The Department of Justice and Les Merritt, State Auditor - want to purge North Carolina's voter rolls - by 10 Percent. The State Board of Elections disagrees.
The Charlotte Observer broke the story first, then the News and Observer , then Facing South (very comprehensive) and then all over the internet:
The Charlotte Observer provides the unvarnished version, while the rest of the media has slanted the title of the story.
N.C. pressed on voter listings
The Charlotte Observer
Fri, 15 Jun 2007 DAVID INGRAM reporter
State and federal officials are mounting two broad challenges to the way North Carolina maintains its voter rolls, charging widespread irregularities that include votes cast under the names of dead people. The accusations attempt to call into question the accuracy of registration records and election returns from 2004 to the present. So far, though, the officials have not made public any evidence of irregularities, and N.C. election officials argue that the state's maintenance of voter rolls is among the most careful and comprehensive programs in the country. ...
The story begins in earnest on April 18, 2007 with this memo from the Department of Justice to the North Carolina State elections officials. This DOJ memo serves in effect as "license to purge voters" if an election official were so inclined. This memo reads just like a form letter, citing no specific registration numbers and fails to provide the "official" report that it alludes to.
"Section 8 of the NVRA sets forth requirements 'With respect to the administration of voter registration. As part of a nationwide effort to assess compliance with the Section 8 of the NVRA, we conducted an analysis of the state's total voter registration numbers as a percentage of citizen voting age population based on reports following the 2004 general election submitted to the Election Assistance Commission. According to that report, voter registration actually exceeded the total citizen voting age population in 10 percent or more of the jurisdictions within your State.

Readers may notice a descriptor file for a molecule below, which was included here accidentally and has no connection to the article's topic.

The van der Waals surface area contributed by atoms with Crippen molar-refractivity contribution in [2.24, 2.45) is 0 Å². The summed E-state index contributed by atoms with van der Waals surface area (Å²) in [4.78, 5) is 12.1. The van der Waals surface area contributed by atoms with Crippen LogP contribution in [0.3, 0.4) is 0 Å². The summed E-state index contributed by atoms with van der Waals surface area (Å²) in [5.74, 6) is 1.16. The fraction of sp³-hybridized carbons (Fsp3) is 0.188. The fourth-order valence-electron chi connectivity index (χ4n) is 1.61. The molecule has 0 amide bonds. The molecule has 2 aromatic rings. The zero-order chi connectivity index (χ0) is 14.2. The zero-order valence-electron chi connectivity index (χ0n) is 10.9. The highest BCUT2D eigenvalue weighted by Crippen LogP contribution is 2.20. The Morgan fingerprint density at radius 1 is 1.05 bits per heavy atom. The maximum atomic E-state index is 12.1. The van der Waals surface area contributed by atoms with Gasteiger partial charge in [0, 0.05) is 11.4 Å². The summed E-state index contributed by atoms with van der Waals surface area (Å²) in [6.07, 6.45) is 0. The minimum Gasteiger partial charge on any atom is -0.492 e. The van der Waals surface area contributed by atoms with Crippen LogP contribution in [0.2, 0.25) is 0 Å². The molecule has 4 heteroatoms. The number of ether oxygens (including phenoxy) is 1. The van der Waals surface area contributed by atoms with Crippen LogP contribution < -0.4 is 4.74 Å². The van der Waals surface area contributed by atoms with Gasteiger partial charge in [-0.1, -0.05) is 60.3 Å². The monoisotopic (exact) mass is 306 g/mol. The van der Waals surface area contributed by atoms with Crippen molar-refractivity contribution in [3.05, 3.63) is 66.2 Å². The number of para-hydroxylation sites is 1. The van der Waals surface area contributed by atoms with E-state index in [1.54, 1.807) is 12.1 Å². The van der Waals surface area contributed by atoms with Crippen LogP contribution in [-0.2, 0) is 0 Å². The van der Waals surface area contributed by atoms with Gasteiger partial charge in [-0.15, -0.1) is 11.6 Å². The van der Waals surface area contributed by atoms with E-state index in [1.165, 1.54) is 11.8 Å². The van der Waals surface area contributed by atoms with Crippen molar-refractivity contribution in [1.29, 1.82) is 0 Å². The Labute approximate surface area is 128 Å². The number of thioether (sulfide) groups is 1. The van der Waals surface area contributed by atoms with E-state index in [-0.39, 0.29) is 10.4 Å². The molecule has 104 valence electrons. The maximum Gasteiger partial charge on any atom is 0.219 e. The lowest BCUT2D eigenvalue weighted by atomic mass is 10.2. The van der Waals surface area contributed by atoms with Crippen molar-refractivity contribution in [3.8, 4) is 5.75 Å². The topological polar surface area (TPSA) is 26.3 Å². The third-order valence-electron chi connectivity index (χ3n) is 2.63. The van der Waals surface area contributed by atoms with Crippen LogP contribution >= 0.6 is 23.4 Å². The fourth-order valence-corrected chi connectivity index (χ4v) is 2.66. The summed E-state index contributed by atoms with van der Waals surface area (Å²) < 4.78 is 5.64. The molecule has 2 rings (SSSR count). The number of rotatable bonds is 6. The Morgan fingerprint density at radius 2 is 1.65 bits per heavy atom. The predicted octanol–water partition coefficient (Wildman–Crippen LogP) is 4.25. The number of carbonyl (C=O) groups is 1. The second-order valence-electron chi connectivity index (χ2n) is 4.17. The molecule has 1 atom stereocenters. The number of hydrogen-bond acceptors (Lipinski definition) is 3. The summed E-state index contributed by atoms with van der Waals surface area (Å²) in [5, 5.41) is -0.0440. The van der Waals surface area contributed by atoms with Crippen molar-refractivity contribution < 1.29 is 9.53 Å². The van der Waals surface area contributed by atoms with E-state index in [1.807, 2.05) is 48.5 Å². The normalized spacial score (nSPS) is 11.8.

But the DOJ is wrong.
North Carolina's voter rolls have 10% less voters than are eligible, according to the non partisan group Electionline.
In a report of all 50 states' registration efforts, Electionline states that as of April 2006, that 89.6% of North Carolina's Voting "Eligible" population was registered to vote.
The DOJ then takes yet another inaccurate swipe at the NCSBOE:
"It is contemplated that the effective implementation of a statewide voter registration database pursuant to HAVA would help address that issue and provide an opportunity for State action."
North Carolina has a statewide voter registration database in place, and has done so for several years, and has met all Help America Vote Act requirements. If the Department of Justice truly believes its own claims, they need to do better than this "form letter" or "Dear Elections Chief" The DOJ should provide the actual evidence showing which voters should not be on the rolls.